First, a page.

The Siren-like lure of excellent Thai food beckoned me in on the way home from work yesterday. I had just finalized a date for my total knee replacement (LT-TKR to all you medheads out there), and was feeling not only peckish, but dumpish as well. Good food might be just the thing to elevate my mood a notch or two. I realized that I had never ordered the Guay Teaw Nuea Combo (S-NS4), a soup of rich beef stock, succulent stewed beef slices, beef meatballs, and slices of tender beef, accompanied by vermicelli rice noodles and sprouts, and adorned with scallion, cilantro, and ground white pepper. I added a healthy dose of ground bird pepper and a dab of fish sauce. It's a Chinese-influenced dish that was brought to Thailand by the traders and emigrants from the north, and similar to the Vietnamese version. As always, the Thai version manages to be unique. It's a great bowl of soup noodles.
To accompany, I thought that Tom Spencer's favorite stir fry (and a fave of mine as well) might fit the bill, Pud Khing Gai (S-P36). It deliciously combines julienned ginger, onion, scallion, shredded cloud ear mushrooms, and straw mushrooms in a sauce of fermented bean sauce, a little fish sauce and soy, and a tiny dab of palm sugar. A perfect foil for the slices of tender chicken breast meat. It's not spicy at all, so I sprinkled on a bit of ground bird pepper. Delish.
Right after the first dish arrived my buddy Art dropped in for a bite, and we decided to have an impromptu meeting about the book we are writing for Globe Press, How to Open and Run a Restaurant. Not only do we have a ton of experience in opening restaurants, but we also do restaurant consulting, so it's a natural branding progression. We also met about the book we are getting ready to pitch through our agent: Fire Starters: 100 Original Appetizers from the Grill. Art started with an order of Satay Moo (S-A7), a particularly great version of the Malay-influenced Southern Thai dish of spice and coconut milk-marinated pork skewers served with a curried peanut sauce, ajat (pickled cucumber and shallot), and toast points.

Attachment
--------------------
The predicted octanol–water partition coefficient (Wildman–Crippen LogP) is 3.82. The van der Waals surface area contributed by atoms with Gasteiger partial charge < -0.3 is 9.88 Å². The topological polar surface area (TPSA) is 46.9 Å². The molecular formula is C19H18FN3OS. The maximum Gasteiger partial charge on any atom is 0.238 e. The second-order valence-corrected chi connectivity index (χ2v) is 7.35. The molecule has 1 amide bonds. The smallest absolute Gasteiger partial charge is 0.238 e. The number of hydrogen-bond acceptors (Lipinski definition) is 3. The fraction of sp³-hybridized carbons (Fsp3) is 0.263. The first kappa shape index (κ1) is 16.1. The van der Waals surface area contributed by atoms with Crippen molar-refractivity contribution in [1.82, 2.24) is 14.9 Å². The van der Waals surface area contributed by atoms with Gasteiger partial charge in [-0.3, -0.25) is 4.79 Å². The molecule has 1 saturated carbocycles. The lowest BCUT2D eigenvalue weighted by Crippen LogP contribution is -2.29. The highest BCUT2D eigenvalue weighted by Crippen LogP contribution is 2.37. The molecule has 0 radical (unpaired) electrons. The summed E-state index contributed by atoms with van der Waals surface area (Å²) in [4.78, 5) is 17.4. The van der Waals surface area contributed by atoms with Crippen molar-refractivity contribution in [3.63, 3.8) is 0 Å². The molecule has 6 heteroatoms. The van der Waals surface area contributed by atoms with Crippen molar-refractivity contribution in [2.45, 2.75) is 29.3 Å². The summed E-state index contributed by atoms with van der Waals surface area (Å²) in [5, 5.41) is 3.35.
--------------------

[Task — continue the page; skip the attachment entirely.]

He then countered with a steaming bowl of Kao Soi Gai (S-P15), that fantastic red curry and egg noodle soup of Northern Thailand, that has pickled mustard greens, tender chicken meat, fried shallots, red curry paste, roasted chile paste, mung bean sprouts, red onion, and lime, in a thick broth of stock and coconut milk, topped with a nest of crunchy fried egg noodles. It's a dish that's on the bucket list of anyone that travels to the mountainous north, and Sap's version rivals the best you can find in Chiang Mai.
Once again, a fantastic meal. It almost made me forget the pain in my knee. I hope that one day before mid May I'll wake up and find that aliens or the knee fairies have added enough new cartilage to my left knee while I slept to make surgery unnecessary, but I'm pretty sure that's not gonna a happen. In the meantime, there's always Thai food. Really good Thai food.
Mick Vann ©